Microbial Fuel Cells (MFC)

Microbial Fuel cells are drastically different, not in their operation, but in how they produce hydrogen. MFCs are referred to as bio-electrochemical devices and they use bacteria and their enzymes to generate a current. A useful way to think about a microbial fuel cell is to think about the bacteria as the catalyst, rather than a precious metal such as platinum.

Functions and Reactions of MFCs

Just like any standard fuel cell, fuel is oxidized in the anode compartment to produce protons and electrons. Protons are free to travel through the membrane, while electrons are forced to travel for an external circuit where they can do useful work. Once the protons of electrons are recombined and reacted with oxygen in the cathode compartment, they form water. microbial fuel cells come in two different types: mediator-less and mediator.

  • Mediator MFCs Most microbial fuel cells are “electrochemically inactive.” This means that the bacteria within the fuel cell are unable to transfer electrons out of themselves without the assistance of a mediator such as humic acid. Mediators are generally undesirable because they are expensive and toxic. Nevertheless, this is currently the most common type of fuel cell.
  • Mediator-free MFCs These fuel cells do not require a mediator because the bacteria are capable of transferring electrons directly to an electrode. Bacteria that are capable of this include Aeromonas hydrophila and Shewanella putrefaciens. Besides the fact that these fuel cells avoid the toxic mediators present in other microbial fuel cells, they are also capable of running on wastewater and of deriving energy directly from specific plants.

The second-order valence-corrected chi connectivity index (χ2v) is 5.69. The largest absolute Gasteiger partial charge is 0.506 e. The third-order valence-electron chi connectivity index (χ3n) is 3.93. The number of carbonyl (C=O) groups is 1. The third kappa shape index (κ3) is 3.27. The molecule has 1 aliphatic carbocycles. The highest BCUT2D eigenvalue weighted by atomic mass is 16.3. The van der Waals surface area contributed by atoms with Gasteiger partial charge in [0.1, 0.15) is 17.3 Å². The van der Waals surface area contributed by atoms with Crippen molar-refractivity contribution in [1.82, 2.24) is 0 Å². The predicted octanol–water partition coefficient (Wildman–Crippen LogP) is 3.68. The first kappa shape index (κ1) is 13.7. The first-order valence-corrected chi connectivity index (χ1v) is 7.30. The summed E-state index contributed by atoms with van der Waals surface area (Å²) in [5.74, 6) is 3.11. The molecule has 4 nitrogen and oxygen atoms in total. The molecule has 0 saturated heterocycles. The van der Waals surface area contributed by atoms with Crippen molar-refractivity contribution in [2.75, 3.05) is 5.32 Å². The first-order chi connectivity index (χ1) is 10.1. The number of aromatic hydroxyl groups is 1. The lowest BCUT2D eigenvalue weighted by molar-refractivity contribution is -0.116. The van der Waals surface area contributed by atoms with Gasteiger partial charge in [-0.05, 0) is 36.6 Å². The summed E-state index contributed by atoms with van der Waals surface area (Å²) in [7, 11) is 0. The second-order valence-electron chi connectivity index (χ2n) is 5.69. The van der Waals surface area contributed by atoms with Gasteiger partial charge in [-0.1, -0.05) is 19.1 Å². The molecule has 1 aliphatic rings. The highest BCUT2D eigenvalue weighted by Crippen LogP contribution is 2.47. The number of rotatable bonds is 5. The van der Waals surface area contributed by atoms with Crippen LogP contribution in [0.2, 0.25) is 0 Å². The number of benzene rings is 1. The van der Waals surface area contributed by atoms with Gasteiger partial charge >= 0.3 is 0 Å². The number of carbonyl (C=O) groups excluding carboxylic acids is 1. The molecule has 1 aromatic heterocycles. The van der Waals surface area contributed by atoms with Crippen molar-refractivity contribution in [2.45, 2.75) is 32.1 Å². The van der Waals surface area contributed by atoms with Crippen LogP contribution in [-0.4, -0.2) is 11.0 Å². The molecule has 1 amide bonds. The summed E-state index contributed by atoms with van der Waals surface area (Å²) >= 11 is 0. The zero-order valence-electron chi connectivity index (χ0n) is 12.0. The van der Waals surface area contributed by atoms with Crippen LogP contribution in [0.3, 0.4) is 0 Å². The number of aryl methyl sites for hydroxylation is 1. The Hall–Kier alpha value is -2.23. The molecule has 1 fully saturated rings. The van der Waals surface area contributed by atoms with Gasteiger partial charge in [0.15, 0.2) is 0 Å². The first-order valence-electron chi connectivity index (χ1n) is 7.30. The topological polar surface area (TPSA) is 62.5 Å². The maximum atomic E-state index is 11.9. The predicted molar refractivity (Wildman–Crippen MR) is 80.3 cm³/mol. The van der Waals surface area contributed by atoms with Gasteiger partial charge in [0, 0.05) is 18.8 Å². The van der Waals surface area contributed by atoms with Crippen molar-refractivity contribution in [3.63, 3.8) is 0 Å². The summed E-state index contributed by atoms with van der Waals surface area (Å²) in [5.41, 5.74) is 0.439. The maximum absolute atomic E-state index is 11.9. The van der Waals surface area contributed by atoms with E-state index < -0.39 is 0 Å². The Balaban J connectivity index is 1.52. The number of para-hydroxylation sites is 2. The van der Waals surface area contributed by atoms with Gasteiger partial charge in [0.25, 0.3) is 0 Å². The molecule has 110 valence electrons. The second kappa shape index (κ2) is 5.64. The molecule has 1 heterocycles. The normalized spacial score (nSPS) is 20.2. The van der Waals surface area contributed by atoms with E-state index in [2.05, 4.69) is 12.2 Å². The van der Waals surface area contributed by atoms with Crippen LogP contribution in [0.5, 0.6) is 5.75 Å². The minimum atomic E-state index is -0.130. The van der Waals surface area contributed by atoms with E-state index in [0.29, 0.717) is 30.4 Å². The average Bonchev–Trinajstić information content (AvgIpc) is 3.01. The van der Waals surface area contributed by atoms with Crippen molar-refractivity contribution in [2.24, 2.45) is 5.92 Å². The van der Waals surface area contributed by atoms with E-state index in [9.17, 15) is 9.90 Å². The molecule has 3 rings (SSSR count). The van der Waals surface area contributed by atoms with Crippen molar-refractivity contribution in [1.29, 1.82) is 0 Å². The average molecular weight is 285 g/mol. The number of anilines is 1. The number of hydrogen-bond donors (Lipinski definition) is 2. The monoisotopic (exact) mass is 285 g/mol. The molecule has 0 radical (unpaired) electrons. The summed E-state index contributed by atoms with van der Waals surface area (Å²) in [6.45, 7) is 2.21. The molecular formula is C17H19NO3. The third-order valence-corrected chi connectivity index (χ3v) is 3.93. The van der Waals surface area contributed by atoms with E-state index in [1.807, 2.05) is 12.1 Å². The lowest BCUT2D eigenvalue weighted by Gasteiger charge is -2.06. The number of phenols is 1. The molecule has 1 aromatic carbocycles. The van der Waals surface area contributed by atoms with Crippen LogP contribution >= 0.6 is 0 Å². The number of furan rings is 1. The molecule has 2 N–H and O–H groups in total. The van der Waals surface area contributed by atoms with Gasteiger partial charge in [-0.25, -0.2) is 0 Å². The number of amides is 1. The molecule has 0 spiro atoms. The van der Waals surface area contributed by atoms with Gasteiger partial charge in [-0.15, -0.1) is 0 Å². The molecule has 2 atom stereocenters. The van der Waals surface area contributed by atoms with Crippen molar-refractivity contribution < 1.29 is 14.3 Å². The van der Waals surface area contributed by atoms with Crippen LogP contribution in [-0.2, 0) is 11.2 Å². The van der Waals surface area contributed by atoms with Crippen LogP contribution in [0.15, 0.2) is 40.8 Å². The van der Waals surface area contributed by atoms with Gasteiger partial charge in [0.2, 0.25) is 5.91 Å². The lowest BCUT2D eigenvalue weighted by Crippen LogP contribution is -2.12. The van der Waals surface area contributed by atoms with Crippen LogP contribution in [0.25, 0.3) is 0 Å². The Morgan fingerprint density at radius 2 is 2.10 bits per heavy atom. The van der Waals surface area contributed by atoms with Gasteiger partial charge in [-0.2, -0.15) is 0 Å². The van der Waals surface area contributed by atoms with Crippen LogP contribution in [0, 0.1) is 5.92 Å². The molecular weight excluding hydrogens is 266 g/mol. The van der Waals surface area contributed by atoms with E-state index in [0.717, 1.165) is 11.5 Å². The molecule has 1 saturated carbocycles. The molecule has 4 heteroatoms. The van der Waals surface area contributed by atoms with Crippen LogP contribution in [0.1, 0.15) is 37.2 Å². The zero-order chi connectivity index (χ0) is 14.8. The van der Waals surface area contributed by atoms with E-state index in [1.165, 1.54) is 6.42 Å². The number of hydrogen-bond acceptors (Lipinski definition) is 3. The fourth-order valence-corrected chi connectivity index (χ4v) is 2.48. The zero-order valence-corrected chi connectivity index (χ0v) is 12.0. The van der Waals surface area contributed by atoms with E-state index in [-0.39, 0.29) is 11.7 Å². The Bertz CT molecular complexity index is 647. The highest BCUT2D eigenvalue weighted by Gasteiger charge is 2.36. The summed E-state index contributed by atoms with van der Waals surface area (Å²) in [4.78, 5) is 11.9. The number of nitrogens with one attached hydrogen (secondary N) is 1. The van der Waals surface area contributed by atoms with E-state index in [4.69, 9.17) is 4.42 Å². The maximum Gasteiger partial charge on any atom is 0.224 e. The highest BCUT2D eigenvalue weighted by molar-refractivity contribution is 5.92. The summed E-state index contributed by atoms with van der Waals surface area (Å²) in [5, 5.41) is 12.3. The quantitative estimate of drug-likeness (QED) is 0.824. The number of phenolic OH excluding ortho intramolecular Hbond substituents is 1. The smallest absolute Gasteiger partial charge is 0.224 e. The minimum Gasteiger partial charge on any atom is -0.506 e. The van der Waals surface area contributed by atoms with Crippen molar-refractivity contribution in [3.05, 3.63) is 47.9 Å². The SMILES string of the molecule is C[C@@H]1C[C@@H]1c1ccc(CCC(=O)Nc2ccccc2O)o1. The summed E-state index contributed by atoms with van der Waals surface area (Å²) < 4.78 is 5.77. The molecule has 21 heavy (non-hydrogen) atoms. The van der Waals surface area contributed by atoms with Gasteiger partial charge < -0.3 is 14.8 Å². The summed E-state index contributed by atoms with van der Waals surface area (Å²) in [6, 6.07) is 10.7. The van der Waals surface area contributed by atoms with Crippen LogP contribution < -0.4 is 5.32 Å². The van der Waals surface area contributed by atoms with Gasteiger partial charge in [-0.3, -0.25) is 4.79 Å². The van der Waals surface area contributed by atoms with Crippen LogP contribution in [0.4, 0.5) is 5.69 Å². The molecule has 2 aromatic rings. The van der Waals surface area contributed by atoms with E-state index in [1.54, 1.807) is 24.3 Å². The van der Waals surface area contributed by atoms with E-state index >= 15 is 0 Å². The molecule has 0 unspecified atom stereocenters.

Benefits of MFCs

Benefits of using MFCs include the ability to derive energy from otherwise useless sources, such as wastewater and organic matter.  The ecological impact of such a strategy is twofold. First, organic waste that would otherwise be mechanically or chemically treated can be directly utilized in these fuel cells, which reduces energy expenditure for treatment while achieving the same end. Second, this process does not rely on fossil fuels and therefore has a lower overall impact in terms of greenhouse gas emissions than other fuel cells.

There is current interest in the use of microbial fuel cells in municipal wastewater treatment. It is proposed that these fuel cells be coupled with wastewater treatment in order to make wastewater treatment facilities self sufficient or even possibly produce excess electricity.

A second benefit to using MFCs is that they avoid the use of expensive catalysts such as platinum. Bacteria are relatively inexpensive and easily grown, providing an abundant supply for the production of fuel cells.

Drawbacks of MFCs

Like all fuel cells, MFCs have their drawbacks. The first drawback it the limited power that they can produce. The highest power densities reported as of 2006 were 50 watts per cubic meter. Due to their low power density, microbial fuel cells have only found application in powering remote monitoring devices that have low power needs.

To combat the problem of low power density, researchers are currently working on a variation of the mediator-free MFC called the microbial electrolysis cell or MEC. These fuel cells are rather complicated, but the general idea is that applying an external voltage to the bacteria can actually increase their efficiency. While this fuel cell does consume some electricity (rather than strictly making it), it has been shown to produce 144% more usable energy than it consumes. These fuel cells are experimental and currently suffer from a reliance on platinum.